Published by H-War@h-net.msu.edu (March, 2005)

John Lynn. _Battle: A History of Combat and Culture from Ancient Greece
to Modern America_. New York: Westview, 2003. xviii + 431 pp.
Illustrations, notes, maps, notes, select references. $34.95 (cloth),
ISBN 0-8133-3372-5.

Reviewed for H-War by Wayne Lee, University of Louisville.

Let's get a couple issues out of the way quickly. First, I come to praise
John Lynn's _Battle_, not to bury it. In the nature of things much of the
rest of my comments will sound critical (that is after all what we do!),
but fundamentally I am deeply appreciative of this work. It is insightful,
wide-ranging, compelling, and it pushes the debate in the right direction.
Among other things, I suspect that it is the seed of many a dissertation
to come. A number of my comments are in fact "additive" or even suggested
by Lynn's analysis; they are not (necessarily) intended to point up
shortcomings. Second, anticipating the possible criticism of others, let
me suggest that one of the reasons I enjoy military history as a
profession is its generally welcoming attitude to this kind of synthetic
work. _Battle_ is not a monograph. It leans heavily on the work of others,
but brings them together in new and interesting ways. Such synthesis has
tremendous value. The point of doing detailed studies is to help reshape
broader generalizations and interpretations, and _Battle_ puts those
detailed works to excellent use.

Lynn confronts two historiographical pendulums that he feels need pushing
back. The first is the older, even long dominant, emphasis on the
determinative role of technology in military history, especially in the
story of western dominance. The best technology wins out, and the nature
of the technology shapes the battlefield. There have always been
subtleties to this line of argument, but Lynn strongly feels that
determinative technology needs to take another beating. In what is perhaps
a signature phrase, Lynn argues that "Armies made choices within menus of
possibilities consistent with necessity and technology" (p. 124). For Lynn
those choices were shaped by "culture." More specifically, Lynn defines
culture as the complex of values, expectations, and preconceptions about
war, which he sums up in the word "Discourse." While discourse may seem an
odd word choice, it is fair enough: we would _like_ to know what a
society's values were, but all we have are their texts, and thus their
"discourse." (Lynn departs from his reliance on texts in Chapter 8,
inferring conception from action).

The other historiographical pendulum in play here is that created by
Victor Davis Hanson, and furthered by John Keegan.[1] I assume that this
forum is broadly familiar with Hanson's characterization of a "western way
of war;" its popularity and influence at the moment are extraordinary.
Lynn appreciates the cultural approach taken by Hanson and Keegan--that
ideas, values, and social structures matter in shaping military
behavior--but he is vehemently opposed to the universalism and continuity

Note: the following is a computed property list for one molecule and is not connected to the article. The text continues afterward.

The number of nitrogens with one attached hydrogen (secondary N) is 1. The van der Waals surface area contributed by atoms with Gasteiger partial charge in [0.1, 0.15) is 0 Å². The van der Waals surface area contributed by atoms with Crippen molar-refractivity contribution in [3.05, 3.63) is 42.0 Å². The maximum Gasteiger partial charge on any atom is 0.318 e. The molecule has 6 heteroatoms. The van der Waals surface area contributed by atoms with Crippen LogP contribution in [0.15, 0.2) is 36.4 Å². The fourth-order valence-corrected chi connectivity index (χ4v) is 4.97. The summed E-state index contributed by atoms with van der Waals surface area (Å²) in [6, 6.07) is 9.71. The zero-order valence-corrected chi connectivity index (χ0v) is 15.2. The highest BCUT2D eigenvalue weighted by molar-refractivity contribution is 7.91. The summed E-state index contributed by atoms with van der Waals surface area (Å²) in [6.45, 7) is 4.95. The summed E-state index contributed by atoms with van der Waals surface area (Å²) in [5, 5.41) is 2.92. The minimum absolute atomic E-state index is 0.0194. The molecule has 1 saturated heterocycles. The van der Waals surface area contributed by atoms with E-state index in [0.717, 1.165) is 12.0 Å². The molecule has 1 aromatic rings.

asserted in their argument. Lynn doesn't reject all of their conclusions,
only that there has been a constant "western" style opposed to a constant
"oriental" or eastern style, and that the western way has been successful
nearly universally. For Lynn culture is highly idiosyncratic--not
"peculiar," but more in the original Greek sense of the word, a blend
specific unto itself. People are creatures of their context, and thus so
is their style of war. To make his point, Lynn provides eight chapters of
idiosyncratic war-making. In the remainder of my comments I will try to
briefly summarize the thesis of each of the first six chapters, with
case-specific comments or critiques, and then at the end I will make some
more general comments about Lynn's overall model. I will leave commentary
for the two twentieth-century chapters for other commentators.

In Chapter 1 Lynn essentially accepts Hanson's argument that the
ritualized style of Greek phalanx combat was a deliberate creation
designed to fight short decisive battles, allowing their citizen-soldiers
to return home. In Lynn's terms, for the Greeks Discourse virtually
dictated Practice (rather than merely shaping it, as in later cases).
Hanson's argument has always been the most compelling for the Greeks; it
_is_ his specialty. But even for the Greeks there are problems. I will
avoid the technicalities of evidence here, but I would like to point out a
circularity in the argument. Lynn accepts and repeats the idea that the
shift to phalanx warfare begat wider political rights. The later Athenian
emphasis on the fleet begat even wider democracy. But then how did they
get to the decisive phalanx battle in the first place? Part of Hanson's
argument is that widespread citizen participation in the army meant that
battles had to be fought (to defend their farms) and that they had to be
decisive (so the war would be contained in time). Part of the evidence for
this argument are the peculiarities of the phalanx battle itself. But
without the phalanx battle (and all its peculiarities) one does not get